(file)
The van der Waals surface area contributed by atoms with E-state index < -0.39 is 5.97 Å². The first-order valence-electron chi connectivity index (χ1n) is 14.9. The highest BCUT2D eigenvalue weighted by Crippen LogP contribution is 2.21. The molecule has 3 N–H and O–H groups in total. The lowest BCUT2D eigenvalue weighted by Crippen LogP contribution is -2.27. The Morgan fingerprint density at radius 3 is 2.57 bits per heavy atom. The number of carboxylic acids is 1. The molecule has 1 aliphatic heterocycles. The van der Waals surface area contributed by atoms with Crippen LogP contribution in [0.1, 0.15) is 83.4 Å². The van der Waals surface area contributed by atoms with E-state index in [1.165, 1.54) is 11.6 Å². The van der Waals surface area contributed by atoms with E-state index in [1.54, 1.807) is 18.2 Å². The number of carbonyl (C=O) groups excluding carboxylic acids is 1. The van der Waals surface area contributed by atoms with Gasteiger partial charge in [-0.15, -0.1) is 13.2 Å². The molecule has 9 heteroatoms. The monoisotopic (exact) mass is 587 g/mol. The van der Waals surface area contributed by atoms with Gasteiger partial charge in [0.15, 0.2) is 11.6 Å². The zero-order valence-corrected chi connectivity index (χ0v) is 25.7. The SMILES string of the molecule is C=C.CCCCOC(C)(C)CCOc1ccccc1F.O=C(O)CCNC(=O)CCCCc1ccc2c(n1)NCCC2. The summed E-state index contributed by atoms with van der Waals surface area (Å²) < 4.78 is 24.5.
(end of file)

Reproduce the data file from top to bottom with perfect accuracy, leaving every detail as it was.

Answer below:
The van der Waals surface area contributed by atoms with E-state index < -0.39 is 5.97 Å². The first-order valence-electron chi connectivity index (χ1n) is 14.9. The highest BCUT2D eigenvalue weighted by Crippen LogP contribution is 2.21. The molecule has 3 N–H and O–H groups in total. The lowest BCUT2D eigenvalue weighted by Crippen LogP contribution is -2.27. The Morgan fingerprint density at radius 3 is 2.57 bits per heavy atom. The number of carboxylic acids is 1. The molecule has 1 aliphatic heterocycles. The van der Waals surface area contributed by atoms with Crippen LogP contribution in [0.1, 0.15) is 83.4 Å². The van der Waals surface area contributed by atoms with E-state index in [1.165, 1.54) is 11.6 Å². The van der Waals surface area contributed by atoms with E-state index in [1.54, 1.807) is 18.2 Å². The number of carbonyl (C=O) groups excluding carboxylic acids is 1. The van der Waals surface area contributed by atoms with Gasteiger partial charge in [-0.15, -0.1) is 13.2 Å². The molecule has 9 heteroatoms. The monoisotopic (exact) mass is 587 g/mol. The van der Waals surface area contributed by atoms with Gasteiger partial charge in [0.15, 0.2) is 11.6 Å². The zero-order valence-corrected chi connectivity index (χ0v) is 25.7. The SMILES string of the molecule is C=C.CCCCOC(C)(C)CCOc1ccccc1F.O=C(O)CCNC(=O)CCCCc1ccc2c(n1)NCCC2. The summed E-state index contributed by atoms with van der Waals surface area (Å²) < 4.78 is 24.5.